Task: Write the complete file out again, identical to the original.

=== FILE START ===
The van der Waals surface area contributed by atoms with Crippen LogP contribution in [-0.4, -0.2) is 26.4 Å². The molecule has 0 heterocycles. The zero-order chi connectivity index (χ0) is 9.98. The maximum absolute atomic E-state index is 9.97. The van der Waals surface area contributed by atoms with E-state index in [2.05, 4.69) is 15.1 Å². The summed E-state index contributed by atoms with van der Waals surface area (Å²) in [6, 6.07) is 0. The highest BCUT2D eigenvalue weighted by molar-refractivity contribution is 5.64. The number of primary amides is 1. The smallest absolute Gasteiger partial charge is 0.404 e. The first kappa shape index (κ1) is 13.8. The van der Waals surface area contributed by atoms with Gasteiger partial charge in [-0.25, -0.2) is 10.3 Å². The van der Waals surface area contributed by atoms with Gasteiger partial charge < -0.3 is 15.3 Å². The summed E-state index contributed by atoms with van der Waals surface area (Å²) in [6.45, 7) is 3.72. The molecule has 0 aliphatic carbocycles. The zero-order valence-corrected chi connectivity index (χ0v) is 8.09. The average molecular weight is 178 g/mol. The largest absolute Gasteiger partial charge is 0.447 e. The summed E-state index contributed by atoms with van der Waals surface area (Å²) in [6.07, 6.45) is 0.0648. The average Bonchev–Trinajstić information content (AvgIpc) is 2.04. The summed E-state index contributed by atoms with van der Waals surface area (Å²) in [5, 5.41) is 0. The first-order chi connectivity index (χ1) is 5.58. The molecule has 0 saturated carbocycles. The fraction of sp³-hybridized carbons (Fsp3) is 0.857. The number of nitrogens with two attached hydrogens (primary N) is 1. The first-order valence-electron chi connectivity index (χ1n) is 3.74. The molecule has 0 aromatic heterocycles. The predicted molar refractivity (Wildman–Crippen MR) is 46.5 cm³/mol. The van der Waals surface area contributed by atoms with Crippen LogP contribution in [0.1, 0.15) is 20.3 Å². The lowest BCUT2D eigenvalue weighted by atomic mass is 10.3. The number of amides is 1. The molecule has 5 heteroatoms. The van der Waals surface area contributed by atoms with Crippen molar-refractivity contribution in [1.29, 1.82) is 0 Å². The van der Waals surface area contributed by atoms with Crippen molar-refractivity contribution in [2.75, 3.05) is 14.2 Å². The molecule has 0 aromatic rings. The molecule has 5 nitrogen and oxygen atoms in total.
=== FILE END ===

The van der Waals surface area contributed by atoms with Crippen LogP contribution in [-0.4, -0.2) is 26.4 Å². The molecule has 0 heterocycles. The zero-order chi connectivity index (χ0) is 9.98. The maximum absolute atomic E-state index is 9.97. The van der Waals surface area contributed by atoms with E-state index in [2.05, 4.69) is 15.1 Å². The summed E-state index contributed by atoms with van der Waals surface area (Å²) in [6, 6.07) is 0. The highest BCUT2D eigenvalue weighted by molar-refractivity contribution is 5.64. The number of primary amides is 1. The smallest absolute Gasteiger partial charge is 0.404 e. The first kappa shape index (κ1) is 13.8. The van der Waals surface area contributed by atoms with Gasteiger partial charge in [-0.25, -0.2) is 10.3 Å². The van der Waals surface area contributed by atoms with Gasteiger partial charge < -0.3 is 15.3 Å². The summed E-state index contributed by atoms with van der Waals surface area (Å²) in [6.45, 7) is 3.72. The molecule has 0 aliphatic carbocycles. The zero-order valence-corrected chi connectivity index (χ0v) is 8.09. The average molecular weight is 178 g/mol. The largest absolute Gasteiger partial charge is 0.447 e. The summed E-state index contributed by atoms with van der Waals surface area (Å²) in [6.07, 6.45) is 0.0648. The average Bonchev–Trinajstić information content (AvgIpc) is 2.04. The summed E-state index contributed by atoms with van der Waals surface area (Å²) in [5, 5.41) is 0. The first-order chi connectivity index (χ1) is 5.58. The molecule has 0 saturated carbocycles. The fraction of sp³-hybridized carbons (Fsp3) is 0.857. The number of nitrogens with two attached hydrogens (primary N) is 1. The first-order valence-electron chi connectivity index (χ1n) is 3.74. The molecule has 0 aromatic heterocycles. The predicted molar refractivity (Wildman–Crippen MR) is 46.5 cm³/mol. The van der Waals surface area contributed by atoms with Crippen LogP contribution in [0.1, 0.15) is 20.3 Å². The lowest BCUT2D eigenvalue weighted by atomic mass is 10.3. The number of amides is 1. The molecule has 5 heteroatoms. The van der Waals surface area contributed by atoms with Crippen molar-refractivity contribution in [1.29, 1.82) is 0 Å². The van der Waals surface area contributed by atoms with Crippen molar-refractivity contribution in [2.75, 3.05) is 14.2 Å². The molecule has 0 aromatic rings. The molecule has 5 nitrogen and oxygen atoms in total.